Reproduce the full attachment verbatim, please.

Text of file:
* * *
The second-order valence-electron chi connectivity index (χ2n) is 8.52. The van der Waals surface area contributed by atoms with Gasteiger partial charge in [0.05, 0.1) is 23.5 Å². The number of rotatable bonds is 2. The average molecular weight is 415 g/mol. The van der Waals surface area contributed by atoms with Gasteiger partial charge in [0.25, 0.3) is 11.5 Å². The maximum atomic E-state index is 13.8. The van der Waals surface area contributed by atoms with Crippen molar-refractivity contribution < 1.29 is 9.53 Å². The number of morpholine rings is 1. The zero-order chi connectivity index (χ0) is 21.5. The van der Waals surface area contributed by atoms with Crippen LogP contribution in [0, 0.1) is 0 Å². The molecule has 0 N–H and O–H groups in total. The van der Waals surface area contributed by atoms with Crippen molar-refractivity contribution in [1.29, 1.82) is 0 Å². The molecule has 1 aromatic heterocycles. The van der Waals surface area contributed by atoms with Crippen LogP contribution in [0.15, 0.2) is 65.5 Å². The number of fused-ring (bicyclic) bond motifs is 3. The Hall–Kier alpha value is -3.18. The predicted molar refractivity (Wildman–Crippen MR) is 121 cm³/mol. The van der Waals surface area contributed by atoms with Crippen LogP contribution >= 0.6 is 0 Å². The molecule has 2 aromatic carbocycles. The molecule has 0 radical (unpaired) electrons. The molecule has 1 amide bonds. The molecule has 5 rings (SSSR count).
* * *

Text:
The second-order valence-electron chi connectivity index (χ2n) is 8.52. The van der Waals surface area contributed by atoms with Gasteiger partial charge in [0.05, 0.1) is 23.5 Å². The number of rotatable bonds is 2. The average molecular weight is 415 g/mol. The van der Waals surface area contributed by atoms with Gasteiger partial charge in [0.25, 0.3) is 11.5 Å². The maximum atomic E-state index is 13.8. The van der Waals surface area contributed by atoms with Crippen molar-refractivity contribution < 1.29 is 9.53 Å². The number of morpholine rings is 1. The zero-order chi connectivity index (χ0) is 21.5. The van der Waals surface area contributed by atoms with Crippen LogP contribution in [0, 0.1) is 0 Å². The molecule has 0 N–H and O–H groups in total. The van der Waals surface area contributed by atoms with Crippen molar-refractivity contribution in [1.29, 1.82) is 0 Å². The molecule has 1 aromatic heterocycles. The van der Waals surface area contributed by atoms with Crippen LogP contribution in [0.15, 0.2) is 65.5 Å². The number of fused-ring (bicyclic) bond motifs is 3. The Hall–Kier alpha value is -3.18. The predicted molar refractivity (Wildman–Crippen MR) is 121 cm³/mol. The van der Waals surface area contributed by atoms with Crippen LogP contribution >= 0.6 is 0 Å². The molecule has 2 aromatic carbocycles. The molecule has 0 radical (unpaired) electrons. The molecule has 1 amide bonds. The molecule has 5 rings (SSSR count).